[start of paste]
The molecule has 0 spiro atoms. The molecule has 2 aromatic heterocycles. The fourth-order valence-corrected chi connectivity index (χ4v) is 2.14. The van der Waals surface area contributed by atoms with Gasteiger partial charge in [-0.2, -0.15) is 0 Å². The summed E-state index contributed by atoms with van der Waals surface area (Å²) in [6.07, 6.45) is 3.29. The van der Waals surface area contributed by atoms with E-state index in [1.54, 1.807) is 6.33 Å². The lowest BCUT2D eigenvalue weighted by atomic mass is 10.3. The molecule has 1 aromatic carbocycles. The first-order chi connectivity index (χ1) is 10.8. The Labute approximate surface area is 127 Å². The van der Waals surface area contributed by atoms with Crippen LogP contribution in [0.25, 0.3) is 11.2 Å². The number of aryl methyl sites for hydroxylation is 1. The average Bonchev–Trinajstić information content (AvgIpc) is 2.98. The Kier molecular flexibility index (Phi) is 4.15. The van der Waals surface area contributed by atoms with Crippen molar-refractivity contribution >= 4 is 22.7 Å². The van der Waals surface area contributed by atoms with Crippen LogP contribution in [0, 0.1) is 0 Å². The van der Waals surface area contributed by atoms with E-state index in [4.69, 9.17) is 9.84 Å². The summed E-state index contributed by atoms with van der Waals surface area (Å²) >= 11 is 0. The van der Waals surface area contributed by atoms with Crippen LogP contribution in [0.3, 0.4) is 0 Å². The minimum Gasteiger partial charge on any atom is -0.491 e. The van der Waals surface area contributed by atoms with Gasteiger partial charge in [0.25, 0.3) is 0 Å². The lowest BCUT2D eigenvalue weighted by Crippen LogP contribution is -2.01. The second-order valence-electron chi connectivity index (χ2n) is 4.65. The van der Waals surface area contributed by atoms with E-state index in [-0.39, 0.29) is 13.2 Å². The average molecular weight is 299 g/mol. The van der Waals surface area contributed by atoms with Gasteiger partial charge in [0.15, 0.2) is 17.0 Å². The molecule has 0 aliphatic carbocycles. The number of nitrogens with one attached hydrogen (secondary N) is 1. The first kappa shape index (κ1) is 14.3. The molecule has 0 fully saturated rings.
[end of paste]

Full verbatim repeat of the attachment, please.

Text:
The molecule has 0 spiro atoms. The molecule has 2 aromatic heterocycles. The fourth-order valence-corrected chi connectivity index (χ4v) is 2.14. The van der Waals surface area contributed by atoms with Gasteiger partial charge in [-0.2, -0.15) is 0 Å². The summed E-state index contributed by atoms with van der Waals surface area (Å²) in [6.07, 6.45) is 3.29. The van der Waals surface area contributed by atoms with E-state index in [1.54, 1.807) is 6.33 Å². The lowest BCUT2D eigenvalue weighted by atomic mass is 10.3. The molecule has 1 aromatic carbocycles. The first-order chi connectivity index (χ1) is 10.8. The Labute approximate surface area is 127 Å². The van der Waals surface area contributed by atoms with Crippen LogP contribution in [0.25, 0.3) is 11.2 Å². The number of aryl methyl sites for hydroxylation is 1. The average Bonchev–Trinajstić information content (AvgIpc) is 2.98. The Kier molecular flexibility index (Phi) is 4.15. The van der Waals surface area contributed by atoms with Crippen molar-refractivity contribution >= 4 is 22.7 Å². The van der Waals surface area contributed by atoms with Crippen LogP contribution in [0, 0.1) is 0 Å². The van der Waals surface area contributed by atoms with E-state index in [4.69, 9.17) is 9.84 Å². The summed E-state index contributed by atoms with van der Waals surface area (Å²) >= 11 is 0. The van der Waals surface area contributed by atoms with Crippen LogP contribution in [0.3, 0.4) is 0 Å². The minimum Gasteiger partial charge on any atom is -0.491 e. The van der Waals surface area contributed by atoms with Gasteiger partial charge in [0.25, 0.3) is 0 Å². The lowest BCUT2D eigenvalue weighted by Crippen LogP contribution is -2.01. The second-order valence-electron chi connectivity index (χ2n) is 4.65. The van der Waals surface area contributed by atoms with E-state index in [-0.39, 0.29) is 13.2 Å². The average molecular weight is 299 g/mol. The van der Waals surface area contributed by atoms with Gasteiger partial charge in [0.15, 0.2) is 17.0 Å². The molecule has 0 aliphatic carbocycles. The number of nitrogens with one attached hydrogen (secondary N) is 1. The first kappa shape index (κ1) is 14.3. The molecule has 0 fully saturated rings.